San Francisco and nearby San Jose seem worlds apart when it comes to the challenges retailers face.
On Tuesday, Target announced it would close nine stores across the country, including three in San Francisco, as theft and organized retail crime jeopardized the safety of the retailer’s employees and customers.
In a message on X, Marina times journalist Susan Reynolds said she interviewed store workers in the Bay Area, and posted a clip of a San Jose Target that she called “thriving and orderly,” with “no police or armed guards.”
“Here’s the deal: It doesn’t happen in cities just 20-30-60 minutes away. They are not closing,” she wrote.
Located about an hour’s drive south of San Francisco, San Jose has a higher median income and lower crime and homelessness rates than the Golden Gate City.
This San Jose Target was described as “thriving and orderly” by a visiting journalist, after the retailer said it would close three stores in nearby San Francisco due to high crime rates.
In April, San Jose Mayor Matt Mahan had harsh words for the city’s northern neighbor when discussing crime control in the city.
“I say emphatically that San Jose will not become San Francisco. I think everyone deserves to live in a safe and clean environment,” he told the newspaper Mercury news.
Mahan is a Democrat, as are nine of San Jose’s 11 city council members.
Target said Tuesday it would close nine stores in four U.S. states, including California, citing theft and organized retail crime threatened the safety of the retailer’s employees and customers.
The move, effective October 21, will mean the closure of one store in New York City, two in Seattle, three locations across the San Francisco and Oakland markets and three in Portland.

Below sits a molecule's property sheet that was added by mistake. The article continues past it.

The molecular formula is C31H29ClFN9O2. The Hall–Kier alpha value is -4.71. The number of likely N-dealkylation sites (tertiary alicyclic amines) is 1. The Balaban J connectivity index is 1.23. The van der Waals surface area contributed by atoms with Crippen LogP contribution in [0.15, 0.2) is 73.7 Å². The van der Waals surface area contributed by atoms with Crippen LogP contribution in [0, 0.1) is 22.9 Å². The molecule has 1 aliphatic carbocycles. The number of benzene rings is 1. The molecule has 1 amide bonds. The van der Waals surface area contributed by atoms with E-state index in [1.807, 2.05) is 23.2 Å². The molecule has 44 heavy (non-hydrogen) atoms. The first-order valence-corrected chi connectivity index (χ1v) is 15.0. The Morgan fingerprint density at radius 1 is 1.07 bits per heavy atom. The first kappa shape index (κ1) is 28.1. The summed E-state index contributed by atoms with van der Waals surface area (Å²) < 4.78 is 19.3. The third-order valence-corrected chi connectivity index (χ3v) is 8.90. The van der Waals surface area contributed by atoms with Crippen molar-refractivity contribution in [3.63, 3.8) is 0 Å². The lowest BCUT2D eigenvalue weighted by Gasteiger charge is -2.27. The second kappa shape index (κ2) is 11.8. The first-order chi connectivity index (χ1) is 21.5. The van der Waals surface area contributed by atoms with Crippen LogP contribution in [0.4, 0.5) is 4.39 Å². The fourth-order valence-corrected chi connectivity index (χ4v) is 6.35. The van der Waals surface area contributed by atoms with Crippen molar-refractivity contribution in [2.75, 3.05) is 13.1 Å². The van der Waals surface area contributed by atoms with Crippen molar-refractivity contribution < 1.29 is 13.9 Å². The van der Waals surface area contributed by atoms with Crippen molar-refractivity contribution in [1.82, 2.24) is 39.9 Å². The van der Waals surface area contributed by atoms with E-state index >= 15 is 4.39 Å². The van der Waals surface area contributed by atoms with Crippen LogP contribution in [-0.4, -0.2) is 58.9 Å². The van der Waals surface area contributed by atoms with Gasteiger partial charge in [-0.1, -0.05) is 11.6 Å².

Despite heavy investment in security, the company continued to face “fundamental challenges” in running its stores safely, the retailer said.
It operates nearly 2,000 stores in the United States.
“We cannot continue to operate these stores because theft and organized retail crime threaten the safety of our team and guests and contribute to unsustainable business performance,” Target said in a statement.
Minneapolis, Minnesota-based Target said it would work with all eligible employees at affected locations to provide options for transfers to other Target locations.
Theft and retail crime have become an increasingly pressing problem for American retailers, with organized crime gangs targeting store inventory and causing more financial losses for businesses.
A report from the National Retail Federation (NRF), a trade association, showed earlier on Tuesday that inventory is “shrinking” as a percentage of total retail sales, accounting for $112.1 billion in losses in 2022, down from $93.9 billion in 2021.
“Retailers are seeing unprecedented levels of theft coupled with rampant crime in their stores, and the situation is only becoming more dire,” said NRF Vice President for Asset Protection and Retail Operations David Johnston.
Retailers are being forced to close a specific store location, shorten store hours or change in-store product selection to cope with the spike in retail crime, the report said.
A Target store in San Francisco closed its health and beauty products behind security glass. A video posted to TikTok on April 20 shows the items under lock and key for customers
Dollar Tree has said it plans to remove goods such as men’s underwear, an item most susceptible to shoplifting, from its stores.
Retailers are ramping up prevention practices, with 34% of respondents increasing internal payroll to support retail crime risks and 46% increasing the use of third-party security personnel, among other measures, NRF said.
Even Britain is seeing more cases of shoplifting, with fashion chain Primark increasing spending on security guards, CCTV and equipping staff with body cameras to combat theft in its stores.
Walmart CFO John Rainey said on a post-earnings call with Telsey Advisory Group that the retailer was “putting armed guards in certain cases” in some stores in cities.
The NRF survey was conducted online among senior retail loss prevention and security leaders, with insights from 177 retail brands.
San Francisco has been an epicenter for store closings in recent months, although not all businesses specifically reported thefts.
Others have noted declining pedestrian traffic downtown, which could be partly due to concerns about crime, but also a shift to remote work following the COVID-19 pandemic.